Unionization among Starbucks workers in Canada is starting to gain momentum, organizers say, but like U.S. workers, workers face barriers and suspected anti-union activity by coffee giant .
More than a year before the recent wave of Starbucks unionization in the United States began, a store in Victoria unionized with the National Steelworkers in August 2020, bringing attention to workers across the country.
There are currently six unions in BC and Alberta, with more under construction, according to organizers.
“I think the pandemic has caused people to look at their lives, their jobs and their communities a little differently,” said Scott Raney, USW’s Director of Western Canada.
Since late last year, more than 250 stores south of the border have voted to join the union, according to the National Labor Relations Commission.
But a successful accreditation vote is just one step in organizing. Workers do not start paying dues until a contract is negotiated. He also reported that contract negotiations have begun with some U.S. stores, but no agreement has been reached, the Associated Press reports.
Last Thursday, employees at more than 100 US stores went on strike for a day to protest working conditions.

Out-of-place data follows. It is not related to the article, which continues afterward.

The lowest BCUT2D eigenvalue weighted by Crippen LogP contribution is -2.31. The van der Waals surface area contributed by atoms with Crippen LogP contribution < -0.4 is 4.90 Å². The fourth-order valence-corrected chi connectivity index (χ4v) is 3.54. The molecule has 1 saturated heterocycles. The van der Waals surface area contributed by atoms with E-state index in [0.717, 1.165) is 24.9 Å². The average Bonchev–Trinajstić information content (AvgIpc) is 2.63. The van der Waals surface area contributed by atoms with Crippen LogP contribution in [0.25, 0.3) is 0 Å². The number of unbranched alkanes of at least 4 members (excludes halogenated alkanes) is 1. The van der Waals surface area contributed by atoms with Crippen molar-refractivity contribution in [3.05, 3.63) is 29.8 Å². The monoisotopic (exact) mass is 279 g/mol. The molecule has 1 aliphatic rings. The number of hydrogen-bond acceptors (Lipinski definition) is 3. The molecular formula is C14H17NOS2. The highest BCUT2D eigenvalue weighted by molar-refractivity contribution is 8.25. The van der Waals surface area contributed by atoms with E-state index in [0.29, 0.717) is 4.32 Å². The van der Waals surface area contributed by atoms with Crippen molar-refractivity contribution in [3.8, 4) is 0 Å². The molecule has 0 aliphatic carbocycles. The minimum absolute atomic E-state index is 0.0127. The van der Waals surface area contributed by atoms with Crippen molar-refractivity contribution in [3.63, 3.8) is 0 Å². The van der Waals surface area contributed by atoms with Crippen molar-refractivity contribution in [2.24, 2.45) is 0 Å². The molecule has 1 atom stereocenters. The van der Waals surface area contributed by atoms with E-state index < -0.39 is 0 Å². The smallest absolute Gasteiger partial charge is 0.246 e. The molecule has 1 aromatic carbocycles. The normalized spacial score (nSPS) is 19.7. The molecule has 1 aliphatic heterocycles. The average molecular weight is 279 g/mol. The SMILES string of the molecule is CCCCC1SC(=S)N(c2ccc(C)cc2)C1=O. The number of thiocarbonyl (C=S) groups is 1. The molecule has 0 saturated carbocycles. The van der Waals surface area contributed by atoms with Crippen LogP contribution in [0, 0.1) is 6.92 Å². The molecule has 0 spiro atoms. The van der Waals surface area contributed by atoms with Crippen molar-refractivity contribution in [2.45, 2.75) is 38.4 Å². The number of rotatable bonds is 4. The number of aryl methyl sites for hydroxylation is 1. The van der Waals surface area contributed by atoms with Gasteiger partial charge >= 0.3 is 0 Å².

This makes the Victoria store the only location in North America that has a labor agreement with the company.
In some cases, Lunny said, stores in the same area are organized together as a single bargaining unit. Two of his stores, in Surrey and Langley, British Columbia, were successfully accredited as one bargaining unit. In Lethbridge, Alabama, five stores failed the certification vote.
Service workers have become more interested in organizing over the pandemic, especially as inflation has risen in recent months, Ranny said.
In deciding to join the union, workers in Victoria wanted more support for customer harassment and clearer communication about COVID-19 practices, said shift supervisor and union representative Sarah Broad. said.
Broad said he’s noticed a big change, with health and safety “10-fold” improved since the deal was ratified.
But it wasn’t all smooth sailing. Earlier this year, Starbucks announced it would give workers in Canada and other jurisdictions pay raises and other improvements. However, Mr Broad said a letter was posted in the back room of Victoria’s store explaining that he would not receive a raise due to his contract with the union.
Starbucks spokeswoman Carly Sappa said in an email that this is because the contract for the Victoria store includes an annual wage hike.
USW filed a labor complaint on behalf of the Victoria store. This is one of the labor complaints filed by the union on behalf of Starbucks stores, Mr Lunny said. One of which he accused the company of chastising the Lethbridge union organizers, and continues to do so.
U.S. workers are also facing allegations of anti-union activity, with the Labor Relations Board asking federal courts to intervene in a case in which Starbucks fired a union organizer.
Sappa said Starbucks has never reprimanded an employee for engaging in legal union activity in the United States or Canada.